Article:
By Michelle Singletary
Thousands of high school graduates will be starting their first semester of college shortly, and no doubt they’ve got a long list of things they want and need.
But don’t just send them off with dorm-room essentials or a backpack of books without the financial essentials they’ll also need.
I’ve put together five things to pass along:
Become familiar with budgeting. The parties, the clothes and the temptation to keep up with the more well-heeled students will be all around them. Before your freshman heads off to campus, have the budget talk. Show them how it is done. Practice it with their college shopping. That’s what my husband and I did with our daughter Olivia, now a sophomore at the University of Maryland. Last year at this time, we made her come up with a budget based on what she wanted and needed for her dorm room.
I wouldn’t take her shopping until I saw the budget and her shopping list. She huffed, but in the end she did it. And you know what? She began to make great choices about things she could do without based on what she had budgeted.
If you don’t budget yourself, it’s hard to make the case that your kids should. If you’ve been challenged in this department, find someone who can help, recommends the National Foundation for Credit Counseling. The organization has member agencies across the country that can help with the budget talk. Make an appointment to see a credit counselor. Some people think the nonprofit agencies are only there to help folks get out of debt. But the counselors can also help on an assortment of finance-related issues. You can find an agency by calling 800-388-2227 or by going online to www.DebtAdvice.org.
“Money conversations are difficult, particularly within families,” said Gail Cunningham, spokesperson for the NFCC. “Financial advice from an independent third party such as a trained and certified credit counselor will preserve the relationship and stand a better chance of being followed.”
Become familiar with banking. If your child has never really managed a bank account, he or she needs a crash course. And when I say manage, I mean take them beyond just knowing how to withdraw money with their ATM card. It’s time they bank the way you do, which is to say they need to understand how to balance their checkbook even if they do everything electronically.
You need to have a discussion about the high price of overdraft fees. You might consider having your student opt out of having overdraft protection. This way, the kids really have to manage what they have. Better to have an attempted purchase with a debit card declined because of insufficient funds than rack up huge overdraft fees.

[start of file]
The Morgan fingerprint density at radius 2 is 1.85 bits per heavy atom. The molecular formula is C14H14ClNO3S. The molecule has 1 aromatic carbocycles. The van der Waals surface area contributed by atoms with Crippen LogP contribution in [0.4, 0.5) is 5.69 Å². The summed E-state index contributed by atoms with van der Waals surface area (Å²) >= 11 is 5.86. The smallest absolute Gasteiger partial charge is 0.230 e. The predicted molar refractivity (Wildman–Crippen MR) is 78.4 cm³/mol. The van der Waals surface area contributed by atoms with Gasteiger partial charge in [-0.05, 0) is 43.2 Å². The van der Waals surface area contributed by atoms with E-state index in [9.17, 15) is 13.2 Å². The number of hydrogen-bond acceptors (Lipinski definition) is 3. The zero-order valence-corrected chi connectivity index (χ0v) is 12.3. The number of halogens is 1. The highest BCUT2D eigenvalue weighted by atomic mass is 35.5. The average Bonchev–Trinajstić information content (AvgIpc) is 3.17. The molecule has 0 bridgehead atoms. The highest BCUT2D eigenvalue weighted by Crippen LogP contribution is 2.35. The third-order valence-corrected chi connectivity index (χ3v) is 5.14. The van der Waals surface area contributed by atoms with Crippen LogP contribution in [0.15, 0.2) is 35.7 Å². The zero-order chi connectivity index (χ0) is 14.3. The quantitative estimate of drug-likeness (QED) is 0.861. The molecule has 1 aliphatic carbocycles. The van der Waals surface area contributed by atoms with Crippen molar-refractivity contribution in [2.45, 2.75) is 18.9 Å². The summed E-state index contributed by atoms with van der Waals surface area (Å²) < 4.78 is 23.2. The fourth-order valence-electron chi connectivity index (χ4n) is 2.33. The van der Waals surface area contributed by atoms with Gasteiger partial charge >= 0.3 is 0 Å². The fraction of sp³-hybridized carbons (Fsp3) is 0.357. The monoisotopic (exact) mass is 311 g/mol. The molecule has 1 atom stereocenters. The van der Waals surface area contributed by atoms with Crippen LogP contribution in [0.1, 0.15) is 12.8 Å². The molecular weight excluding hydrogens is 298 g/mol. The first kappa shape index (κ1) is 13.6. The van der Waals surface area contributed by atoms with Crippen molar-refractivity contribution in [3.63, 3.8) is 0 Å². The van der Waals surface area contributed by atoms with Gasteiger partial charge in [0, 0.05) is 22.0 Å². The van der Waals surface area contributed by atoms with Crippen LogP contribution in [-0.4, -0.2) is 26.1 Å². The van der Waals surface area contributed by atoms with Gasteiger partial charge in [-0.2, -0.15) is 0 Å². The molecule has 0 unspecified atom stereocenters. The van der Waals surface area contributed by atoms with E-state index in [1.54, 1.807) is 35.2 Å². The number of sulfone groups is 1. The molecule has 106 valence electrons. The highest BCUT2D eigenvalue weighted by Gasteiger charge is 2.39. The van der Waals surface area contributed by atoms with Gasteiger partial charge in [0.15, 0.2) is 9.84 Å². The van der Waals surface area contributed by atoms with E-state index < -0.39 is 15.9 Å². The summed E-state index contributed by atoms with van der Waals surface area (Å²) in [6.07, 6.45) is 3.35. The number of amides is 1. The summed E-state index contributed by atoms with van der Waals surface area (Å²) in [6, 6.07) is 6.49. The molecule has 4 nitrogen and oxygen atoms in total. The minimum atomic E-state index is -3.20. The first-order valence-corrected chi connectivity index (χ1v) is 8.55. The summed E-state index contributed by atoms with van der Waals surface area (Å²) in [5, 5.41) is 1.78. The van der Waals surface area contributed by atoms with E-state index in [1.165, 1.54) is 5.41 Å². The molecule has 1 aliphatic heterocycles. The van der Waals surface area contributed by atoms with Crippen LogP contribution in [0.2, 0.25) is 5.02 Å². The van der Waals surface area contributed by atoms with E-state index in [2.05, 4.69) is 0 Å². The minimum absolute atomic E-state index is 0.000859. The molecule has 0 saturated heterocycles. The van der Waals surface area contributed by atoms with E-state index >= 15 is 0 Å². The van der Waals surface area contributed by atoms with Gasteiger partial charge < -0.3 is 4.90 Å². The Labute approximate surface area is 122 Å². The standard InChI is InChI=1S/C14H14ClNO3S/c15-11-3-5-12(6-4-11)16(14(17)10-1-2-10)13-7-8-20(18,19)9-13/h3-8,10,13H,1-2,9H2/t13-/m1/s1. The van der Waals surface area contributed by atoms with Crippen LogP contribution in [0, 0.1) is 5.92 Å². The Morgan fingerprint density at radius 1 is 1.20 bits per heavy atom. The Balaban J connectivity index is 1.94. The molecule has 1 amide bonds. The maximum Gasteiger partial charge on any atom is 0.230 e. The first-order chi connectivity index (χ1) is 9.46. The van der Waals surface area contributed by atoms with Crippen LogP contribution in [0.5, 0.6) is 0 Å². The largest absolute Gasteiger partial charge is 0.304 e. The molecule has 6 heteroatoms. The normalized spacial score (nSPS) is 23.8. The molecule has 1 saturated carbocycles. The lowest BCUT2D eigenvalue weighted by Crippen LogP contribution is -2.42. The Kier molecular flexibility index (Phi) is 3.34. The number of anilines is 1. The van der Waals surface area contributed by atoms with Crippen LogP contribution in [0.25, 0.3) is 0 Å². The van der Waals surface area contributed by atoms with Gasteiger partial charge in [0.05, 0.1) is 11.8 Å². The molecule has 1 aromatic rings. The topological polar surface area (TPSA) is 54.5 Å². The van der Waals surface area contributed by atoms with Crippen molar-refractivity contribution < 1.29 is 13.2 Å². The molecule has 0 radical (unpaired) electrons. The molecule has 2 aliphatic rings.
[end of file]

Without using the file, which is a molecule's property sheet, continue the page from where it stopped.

A few years before our daughter went off to college, we had her open a bank account when she started working after school. She controls it without any oversight. On her own, she signed up with Mint.com to help manage her money. She has self-imposed spending limits and gets alerts when she exceeds them.
Become familiar with buying discount books. We gave all the responsibility of buying books to our daughter. She in turn became good at finding discount textbooks. She used a variety of websites to help manage the costs. She bought used. She rented books. She also waited until the first day of class to make sure what books were absolutely necessary, although this strategy could mean a delay in having material needed for class because a book has to be shipped.
The Student Public Interest Research Groups, a network of nonprofit, nonpartisan student advocacy organizations, has been lobbying for years for textbooks to be more affordable. For tips on saving on textbooks, go to www.studentpirgs.org/resources/textbook-tips.
Become intimately involved with what you owe. From day one, the student ought to know exactly what it costs to attend college — down to every single fee. This is particularly important if loans are being taken out.
Finally, this is for you, parent, grandparent or guardian:
Let it go. In the song “Let it Go” from Disney’s animated movie “Frozen,” Idina Menzel sings, “It’s time to see what I can do.”
If you’ve done your job and taught your child what he or she needs to know about handling money, let them take care of things. Coming from a control freak like me, this isn’t easy to say.
Watch, give guidance when you see them faltering. But let go. We did and we are so proud of our daughter. During her freshman year, she established a goal to keep a certain amount of money in her savings account. If she wanted to go out or buy something and didn’t have enough money in her checking account, she resisted the temptation to dip into her savings. And she didn’t call her mommy or daddy.
As the good book says, “Train up a child in the way he should go, And when he is old he will not depart from it.”
Michelle Singletary: firstname.lastname@example.org.
Washington Post Writers Group